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The Haunters and the Haunted edited by Ernest Rhys online
VI THE HAUNTED AND THE HAUNTERS: OR THE HOUSE AND THE BRAIN
"Then I put in the old woman I have spoken of, and she was empowered to let the house in apartments. I never had one lodger who stayed more than three days. I do not tell you their stories--to no two lodgers have there been exactly the same phenomena repeated. It is better that you should judge for yourself, than enter the house with an imagination influenced by previous narratives; only be prepared to see and to hear something or other, and take whatever precautions you yourself please."
"Have you never had a curiosity yourself to pass a night in that house?"
"Yes. I passed not a night, but three hours in broad daylight alone in that house. My curiosity is not satisfied, but it is quenched. I have no desire to renew the experiment. You cannot complain, you see, sir, that I am not sufficiently candid; and unless your interest be exceedingly eager and your nerves unusually strong, I honestly add that I advise you _not_ to pass a night in that house."
"My interest _is_ exceedingly keen," said I, "and though only a coward will boast of his nerves in situations wholly unfamiliar to him, yet my nerves have been seasoned in such variety of danger that I have the right to rely on them--even in a haunted house."
Mr J---- said very little more; he took the keys of the house out of his bureau, gave them to me,--and thanking him cordially for his frankness, and his urbane concession to my wish, I carried off my prize.
Impatient for the experiment, as soon as I reached home I summoned my confidential servant,--a young man of gay spirits, fearless temper, and as free from superstitious prejudice as anyone I could think of.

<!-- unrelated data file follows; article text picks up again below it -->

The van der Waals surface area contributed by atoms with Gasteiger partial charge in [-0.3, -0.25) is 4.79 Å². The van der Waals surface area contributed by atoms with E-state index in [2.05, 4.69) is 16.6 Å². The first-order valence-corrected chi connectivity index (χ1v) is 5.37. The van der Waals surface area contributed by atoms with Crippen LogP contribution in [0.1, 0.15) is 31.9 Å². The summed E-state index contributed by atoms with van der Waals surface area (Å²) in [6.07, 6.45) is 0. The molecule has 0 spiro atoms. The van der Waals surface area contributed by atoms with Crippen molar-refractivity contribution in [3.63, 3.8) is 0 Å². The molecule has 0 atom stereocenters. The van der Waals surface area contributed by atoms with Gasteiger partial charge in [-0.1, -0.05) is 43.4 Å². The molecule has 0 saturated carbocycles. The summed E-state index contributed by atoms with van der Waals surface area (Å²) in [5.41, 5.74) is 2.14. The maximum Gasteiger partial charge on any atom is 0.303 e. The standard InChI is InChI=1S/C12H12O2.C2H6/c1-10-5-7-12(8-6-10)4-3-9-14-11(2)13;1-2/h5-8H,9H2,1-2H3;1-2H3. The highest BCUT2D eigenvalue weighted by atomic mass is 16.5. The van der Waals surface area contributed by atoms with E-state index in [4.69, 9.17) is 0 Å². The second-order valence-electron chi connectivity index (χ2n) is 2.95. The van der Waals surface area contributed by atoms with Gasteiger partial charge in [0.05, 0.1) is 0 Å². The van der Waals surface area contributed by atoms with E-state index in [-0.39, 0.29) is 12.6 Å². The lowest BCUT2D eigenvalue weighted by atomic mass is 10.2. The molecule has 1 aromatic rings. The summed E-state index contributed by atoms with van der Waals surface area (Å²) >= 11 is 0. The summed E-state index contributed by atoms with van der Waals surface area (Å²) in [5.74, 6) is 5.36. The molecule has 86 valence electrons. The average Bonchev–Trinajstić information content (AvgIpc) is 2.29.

"F----," said I, "you remember in Germany how disappointed we were at not finding a ghost in that old castle, which was said to be haunted by a headless apparition? Well, I have heard of a house in London which, I have reason to hope, is decidedly haunted. I mean to sleep there to-night. From what I hear, there is no doubt that something will allow itself to be seen or to be heard--something, perhaps, excessively horrible. Do you think, if I take you with me, I may rely on your presence of mind, whatever may happen?"
"Oh, sir! pray trust me," answered F----, grinning with delight.
"Very well--then here are the keys of the house--this is the address. Go now--select for me any bedroom you please; and since the house has not been inhabited for weeks, make up a good fire--air the bed well--see, of course, that there are candles as well as fuel. Take with you my revolver and my dagger--so much for my weapons--arm yourself equally well; and if we are not a match for a dozen ghosts, we shall be but a sorry couple of Englishmen."
I was engaged for the rest of the day on business so urgent that I had not leisure to think much on the nocturnal adventure to which I had plighted my honour. I dined alone, and very late, and while dining, read, as is my habit. The volume I selected was one of Macaulay's Essays. I thought to myself that I would take the book with me; there was so much of healthfulness in the style, and practical life in the subjects, that it would serve as an antidote against the influences of superstitious fancy.
Accordingly, about half-past nine, I put the book into my pocket, and strolled leisurely towards the haunted house. I took with me a favourite dog--an exceedingly sharp, bold, and vigilant bull-terrier--a dog fond of prowling about strange ghostly corners and passages at night in search of rats--a dog of dogs for a ghost.